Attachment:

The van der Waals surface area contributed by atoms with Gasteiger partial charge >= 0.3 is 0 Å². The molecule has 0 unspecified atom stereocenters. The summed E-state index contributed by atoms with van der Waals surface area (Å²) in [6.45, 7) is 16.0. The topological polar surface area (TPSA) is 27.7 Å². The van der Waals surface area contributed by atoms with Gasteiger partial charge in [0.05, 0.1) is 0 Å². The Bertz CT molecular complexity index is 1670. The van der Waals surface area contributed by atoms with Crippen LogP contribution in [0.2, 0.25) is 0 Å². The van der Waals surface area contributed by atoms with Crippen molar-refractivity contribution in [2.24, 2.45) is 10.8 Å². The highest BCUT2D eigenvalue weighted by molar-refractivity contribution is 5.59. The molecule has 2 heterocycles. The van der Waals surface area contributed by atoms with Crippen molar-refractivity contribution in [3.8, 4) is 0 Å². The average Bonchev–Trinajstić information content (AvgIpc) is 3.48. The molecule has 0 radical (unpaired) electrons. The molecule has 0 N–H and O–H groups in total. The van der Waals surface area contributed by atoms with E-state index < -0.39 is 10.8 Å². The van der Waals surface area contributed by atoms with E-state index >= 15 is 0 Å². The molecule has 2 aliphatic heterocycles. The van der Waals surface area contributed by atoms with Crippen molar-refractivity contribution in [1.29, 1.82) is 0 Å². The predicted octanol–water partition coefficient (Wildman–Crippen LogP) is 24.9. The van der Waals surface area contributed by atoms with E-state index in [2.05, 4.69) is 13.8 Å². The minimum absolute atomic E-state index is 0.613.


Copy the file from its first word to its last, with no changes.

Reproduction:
The van der Waals surface area contributed by atoms with Gasteiger partial charge >= 0.3 is 0 Å². The molecule has 0 unspecified atom stereocenters. The summed E-state index contributed by atoms with van der Waals surface area (Å²) in [6.45, 7) is 16.0. The topological polar surface area (TPSA) is 27.7 Å². The van der Waals surface area contributed by atoms with Gasteiger partial charge in [0.05, 0.1) is 0 Å². The Bertz CT molecular complexity index is 1670. The van der Waals surface area contributed by atoms with Crippen LogP contribution in [0.2, 0.25) is 0 Å². The van der Waals surface area contributed by atoms with Crippen molar-refractivity contribution in [2.24, 2.45) is 10.8 Å². The highest BCUT2D eigenvalue weighted by molar-refractivity contribution is 5.59. The molecule has 2 heterocycles. The van der Waals surface area contributed by atoms with Crippen molar-refractivity contribution in [3.8, 4) is 0 Å². The average Bonchev–Trinajstić information content (AvgIpc) is 3.48. The molecule has 0 radical (unpaired) electrons. The molecule has 0 N–H and O–H groups in total. The van der Waals surface area contributed by atoms with E-state index < -0.39 is 10.8 Å². The van der Waals surface area contributed by atoms with E-state index >= 15 is 0 Å². The molecule has 2 aliphatic heterocycles. The van der Waals surface area contributed by atoms with Crippen molar-refractivity contribution in [1.29, 1.82) is 0 Å². The predicted octanol–water partition coefficient (Wildman–Crippen LogP) is 24.9. The van der Waals surface area contributed by atoms with E-state index in [2.05, 4.69) is 13.8 Å². The minimum absolute atomic E-state index is 0.613.